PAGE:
You don’t want to risk losing your home

While it’s never a good idea to take out a loan with the intention of defaulting, unexpected life circumstances can occur that may strain your personal finances. Depending on your appetite for risk and the stability of your finances, you might prefer personal loans as they don’t require you to pledge your home as collateral. 

Personal Loan Pros & Cons

Personal loan pros

You can get multiple personal loans more easily 

If you find out you need more funding, it’s easier to apply and get an additional personal loan. Lenders that issue home equity loans, on the other hand, typically won’t issue additional home loans if you already have a primary mortgage and a second mortgage on the same property. 

Approval and funding speeds are much faster

It’s possible to get funded in as little as 24 hours on a personal loan. This is because documentation requirements are easier as there are fewer items to verify. Home equity loans, on the other hand, require far more documentation and due diligence with regard to your credit, income, property value, condition of your home, and its characteristics.

You won’t need to use your home as collateral

If you don’t want to risk losing your home in foreclosure, a personal loan is the better choice compared to a home equity loan. Personal loans don’t require collateral, whereas home equity loans use your home as collateral, giving the lender the ability to foreclose in the event of default. 

Personal loan cons

Personal loan interest rates are not as competitive as home equity loans

Interest rates on personal loans tend to be higher than what you can get on a home equity loan. This is largely due to the fact that personal loans represent a greater risk to lenders since they’re not secured by any collateral. In the event of default, lenders are far less likely to recoup any losses. As a result, most charge a higher interest rate to account for the increased risk of lending. 

You can’t get as much funding as a home equity loan

Personal loans typically max out at around $100,000 for the most well-qualified borrowers. Without being secured by any collateral, lending larger amounts is far riskier for banks. Home equity loans, on the other hand, can allow for higher loan amounts since they’re secured by the value of your home. 

Repayment terms and monthly payments could be higher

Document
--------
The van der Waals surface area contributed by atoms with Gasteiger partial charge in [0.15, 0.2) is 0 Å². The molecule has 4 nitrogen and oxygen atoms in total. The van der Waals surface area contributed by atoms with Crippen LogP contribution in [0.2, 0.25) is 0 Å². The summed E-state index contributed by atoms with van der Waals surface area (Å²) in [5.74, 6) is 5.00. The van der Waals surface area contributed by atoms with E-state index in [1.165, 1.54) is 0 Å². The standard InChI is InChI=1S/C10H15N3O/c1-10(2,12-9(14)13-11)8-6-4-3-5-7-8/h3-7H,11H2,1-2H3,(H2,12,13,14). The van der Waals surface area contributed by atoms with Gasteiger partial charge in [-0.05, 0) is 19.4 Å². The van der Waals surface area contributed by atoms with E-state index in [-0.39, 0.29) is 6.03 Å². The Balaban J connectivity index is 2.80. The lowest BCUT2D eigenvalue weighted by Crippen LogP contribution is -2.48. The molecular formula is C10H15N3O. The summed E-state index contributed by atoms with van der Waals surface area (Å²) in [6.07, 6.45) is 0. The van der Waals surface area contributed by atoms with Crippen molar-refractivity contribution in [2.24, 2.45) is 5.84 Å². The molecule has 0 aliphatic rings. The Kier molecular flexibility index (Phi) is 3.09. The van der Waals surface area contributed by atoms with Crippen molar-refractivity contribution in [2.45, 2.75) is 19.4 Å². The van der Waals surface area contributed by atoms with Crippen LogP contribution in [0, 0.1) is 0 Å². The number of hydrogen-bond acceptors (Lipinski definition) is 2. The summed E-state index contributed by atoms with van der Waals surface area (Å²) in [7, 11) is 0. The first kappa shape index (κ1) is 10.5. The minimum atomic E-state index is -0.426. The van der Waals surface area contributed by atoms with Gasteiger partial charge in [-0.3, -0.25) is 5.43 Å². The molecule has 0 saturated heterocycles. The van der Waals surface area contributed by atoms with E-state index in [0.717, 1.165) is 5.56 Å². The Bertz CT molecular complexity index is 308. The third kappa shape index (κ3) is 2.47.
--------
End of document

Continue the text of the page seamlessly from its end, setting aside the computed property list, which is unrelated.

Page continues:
Personal loans don’t carry repayment terms as long as home equity loans. Depending on the loan amount and terms you get, your monthly payments could be higher than what you’d get on a home loan. If your income and employment are not stable, consider the likelihood of your monthly cash flow being impacted during the life of the loan, and whether you could still continue making timely payments. 

How can I get a home equity loan or personal loan?

To get a home equity loan, we recommend shopping interest rates with multiple lenders including banks, credit unions, and online lenders. This will increase your chances of getting the best rate possible. Once you’ve decided which lender you want to use, you’ll need to submit a loan application and then provide any required documentation. 

To learn more about each of the stages involved with getting a loan, check out our guide on the mortgage underwriting process. The article contains detailed information on what lenders consider when determining whether to issue a loan approval.

How do I choose between a home equity loan or a personal loan?

While funds from a home equity loan and personal loan can often be used for the same purposes such as debt consolidation or home improvements, each has differences in interest rates, terms, and qualification requirements. And although it’s possible to get both a home equity loan and a personal loan, it’s important to understand the pros and cons of each. For those who can only choose one, understanding your personal circumstances can help you pick the one best suited for your needs.

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Disclaimer: The above is provided for informational purposes only and should not be considered tax, savings, financial, or legal advice. All information shown here is for illustrative purpose only and the author is not making a recommendation of any particular product over another. All views and opinions expressed in this post belong to the author.

Andrew Wan

Written By Andrew Wan

With a decade of experience as a mortgage underwriter and a licensed California real estate broker since 2018, Andrew Wan use his expertise and experience to share insights on the housing industry. He covers a wide variety of topics, from buying a home to what the home loan process entails, and enjoy sharing tips to help better prepare you for how to make it all a seamless experience.